When something doesn’t work the way we want it to, we tend to dismiss the process as unfair, flawed, or even fraudulent. “That’s a scam,” you hear about any number of things.

Getting into college, for example, is unfair and flawed. Sure, you can study hard, join the service club, but “the game is rigged” in favor of people who invest in standardized test prep.

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Thirty-Two

One of the things I have yet to come to terms with is: what are the consequences of losing my brother? That is, what will be different now that he's gone?

Obviously I am still grieving, and even still largely in shock. I wake up every day remembering him, disbelieving for a moment that he could possibly be gone. But these are short-term circumstances, not long-term consequences. The bottom line is that I don’t fully know what the loss entails for me and for everyone else who was close to him. In my case, I just have no doubt that my life will be different, not only now but always.

Today is Ken's birthday. He would have been 32 years old. I probably would have texted him to say “Happy birthday, bro!”

And to be honest, that’s probably all I would have done. I might have sent a bottle of whiskey or a copy of a new book I liked, but in most years I usually just called or wrote. He was always better at birthdays and other holidays than me or anyone else in the family.

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Many Dreams Aren’t That Hard to Achieve

Toward the end of Up in the Air, the character played by George Clooney calls up American Airlines and asks to transfer some of his Frequent Flyer miles to his sister.

"How many miles?" the agent asks.

“Enough to go completely around the world."

I saw that movie with my parents several years ago, and when we left the theatre, my mom asked, “How many miles does it take to go around the world?”

She thought I’d know the answer, and of course I did.

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Lessons in Non-Conformity from Sesame Street

A reader sent me this fun video from a long-ago sketch on Sesame Street.

I love the turning point right at the halfway mark: Dan would do everything that Stan did, until one day he decides to make a change.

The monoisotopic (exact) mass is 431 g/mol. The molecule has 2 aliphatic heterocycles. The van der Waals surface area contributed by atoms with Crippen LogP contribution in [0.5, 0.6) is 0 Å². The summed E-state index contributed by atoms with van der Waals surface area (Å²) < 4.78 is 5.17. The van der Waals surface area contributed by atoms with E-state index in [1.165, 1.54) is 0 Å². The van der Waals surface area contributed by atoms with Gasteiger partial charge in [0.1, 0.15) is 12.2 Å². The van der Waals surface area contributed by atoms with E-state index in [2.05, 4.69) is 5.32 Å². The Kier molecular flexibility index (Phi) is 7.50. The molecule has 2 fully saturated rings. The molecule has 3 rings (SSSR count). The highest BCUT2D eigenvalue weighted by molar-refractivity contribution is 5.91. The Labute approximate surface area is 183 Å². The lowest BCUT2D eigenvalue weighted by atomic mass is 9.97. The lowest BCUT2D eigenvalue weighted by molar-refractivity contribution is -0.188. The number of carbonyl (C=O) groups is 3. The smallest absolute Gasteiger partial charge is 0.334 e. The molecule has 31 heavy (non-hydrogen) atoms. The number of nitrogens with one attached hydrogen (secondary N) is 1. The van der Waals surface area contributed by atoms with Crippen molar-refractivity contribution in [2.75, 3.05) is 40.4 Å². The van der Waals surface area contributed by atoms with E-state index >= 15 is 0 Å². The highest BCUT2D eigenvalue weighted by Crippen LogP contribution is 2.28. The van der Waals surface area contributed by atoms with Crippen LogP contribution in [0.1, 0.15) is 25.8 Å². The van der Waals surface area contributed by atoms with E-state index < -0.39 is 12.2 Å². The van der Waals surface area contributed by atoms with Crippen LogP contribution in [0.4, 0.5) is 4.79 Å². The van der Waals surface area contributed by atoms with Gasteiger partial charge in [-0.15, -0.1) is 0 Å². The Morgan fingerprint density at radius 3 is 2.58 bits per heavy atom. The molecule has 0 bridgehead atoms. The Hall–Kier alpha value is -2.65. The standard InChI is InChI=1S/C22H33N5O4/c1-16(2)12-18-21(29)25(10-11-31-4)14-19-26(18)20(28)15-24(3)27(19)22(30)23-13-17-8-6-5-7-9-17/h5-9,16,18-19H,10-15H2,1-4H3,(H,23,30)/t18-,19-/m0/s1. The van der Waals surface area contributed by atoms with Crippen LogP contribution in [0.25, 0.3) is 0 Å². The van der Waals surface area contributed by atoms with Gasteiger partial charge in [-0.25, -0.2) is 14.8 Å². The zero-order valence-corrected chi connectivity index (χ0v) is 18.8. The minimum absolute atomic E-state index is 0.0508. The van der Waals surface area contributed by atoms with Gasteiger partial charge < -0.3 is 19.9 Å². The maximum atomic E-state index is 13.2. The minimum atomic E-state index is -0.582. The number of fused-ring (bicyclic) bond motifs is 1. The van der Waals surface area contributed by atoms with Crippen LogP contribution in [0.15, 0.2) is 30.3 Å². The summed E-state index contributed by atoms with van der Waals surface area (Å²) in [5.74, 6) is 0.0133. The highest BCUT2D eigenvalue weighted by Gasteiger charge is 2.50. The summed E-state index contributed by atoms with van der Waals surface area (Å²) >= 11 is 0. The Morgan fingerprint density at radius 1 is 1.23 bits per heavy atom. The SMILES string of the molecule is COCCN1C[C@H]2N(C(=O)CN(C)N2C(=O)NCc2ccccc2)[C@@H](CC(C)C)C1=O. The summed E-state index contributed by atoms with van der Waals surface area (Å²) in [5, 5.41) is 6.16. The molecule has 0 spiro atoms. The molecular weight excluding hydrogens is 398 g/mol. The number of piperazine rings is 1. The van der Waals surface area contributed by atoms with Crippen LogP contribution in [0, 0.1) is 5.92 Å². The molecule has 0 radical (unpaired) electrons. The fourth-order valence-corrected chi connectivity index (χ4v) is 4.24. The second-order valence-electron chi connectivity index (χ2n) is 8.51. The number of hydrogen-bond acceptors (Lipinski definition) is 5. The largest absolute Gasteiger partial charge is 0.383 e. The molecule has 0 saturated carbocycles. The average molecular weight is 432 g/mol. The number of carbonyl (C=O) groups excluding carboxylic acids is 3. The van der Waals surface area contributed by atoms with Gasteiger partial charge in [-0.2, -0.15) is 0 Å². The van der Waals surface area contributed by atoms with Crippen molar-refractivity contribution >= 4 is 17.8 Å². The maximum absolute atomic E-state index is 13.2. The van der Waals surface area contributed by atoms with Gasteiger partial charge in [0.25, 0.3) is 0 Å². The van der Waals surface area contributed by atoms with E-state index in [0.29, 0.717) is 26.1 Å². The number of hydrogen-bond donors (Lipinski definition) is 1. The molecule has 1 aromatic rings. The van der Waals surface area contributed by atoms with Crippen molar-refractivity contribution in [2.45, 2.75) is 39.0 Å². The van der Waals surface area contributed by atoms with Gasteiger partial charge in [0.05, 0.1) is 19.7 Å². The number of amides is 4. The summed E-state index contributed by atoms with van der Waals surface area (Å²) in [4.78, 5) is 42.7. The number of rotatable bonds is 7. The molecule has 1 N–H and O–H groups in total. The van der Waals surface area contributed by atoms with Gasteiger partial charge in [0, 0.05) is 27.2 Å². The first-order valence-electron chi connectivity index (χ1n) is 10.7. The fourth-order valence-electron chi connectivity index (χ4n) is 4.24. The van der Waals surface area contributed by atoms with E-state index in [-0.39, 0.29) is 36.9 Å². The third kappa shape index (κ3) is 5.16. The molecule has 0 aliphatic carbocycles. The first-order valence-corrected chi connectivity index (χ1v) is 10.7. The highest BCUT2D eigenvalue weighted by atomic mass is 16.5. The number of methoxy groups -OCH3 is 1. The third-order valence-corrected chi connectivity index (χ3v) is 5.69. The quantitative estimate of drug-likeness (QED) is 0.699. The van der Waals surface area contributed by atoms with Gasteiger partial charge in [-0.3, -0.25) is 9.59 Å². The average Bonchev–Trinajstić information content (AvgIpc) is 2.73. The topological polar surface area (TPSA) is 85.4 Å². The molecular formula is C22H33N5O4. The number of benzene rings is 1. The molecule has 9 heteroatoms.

“Hi, I’m Dan. I decided I’m not going to do everything that Stan does anymore."

Isn’t this exactly how it works in life? You go along with the crowd, playing follow the leader and keeping your head down. The status quo is maintained—until it isn't.

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How to Change When Change Is Hard: Lessons from a Timid Mouse

I was coming back from a run up and down Mount Tabor in Southeast Portland. I know the route well. It’s about a 5-6 mile loop from my house, depending on which path I take. More often than not, when I’m home for a while I run it at least once a week.

As I neared my neighborhood toward the end of the run, I noticed a cat in a driveway. Being a cat person, I often say hi to felines when I see them out and about on my run. Cats being cats, sometimes they follow me for blocks, intent on being my friend for life, and other times they can’t be bothered to acknowledge my presence.

This cat, I noticed, was different. He was sitting on his hind legs in the driveway, staring intently at something. Maybe it’s because he was so intent on the object of his fascination, or maybe I was just tired toward the end of the run—but for whatever reason I decided to slow down and walk over to the driveway.

“Hey, what’s going on?” I said to the cat. (Yeah, I talk to cats the same way I talk to people. If you’ve ever had a cat, you understand.)

The cat gave no response. He was fully immersed in something, and as I got closer, I could see what it was. There was a mouse! A tiny one, shivering in an isolated section of grass near the driveway—and just a paw’s swipe away from the cat.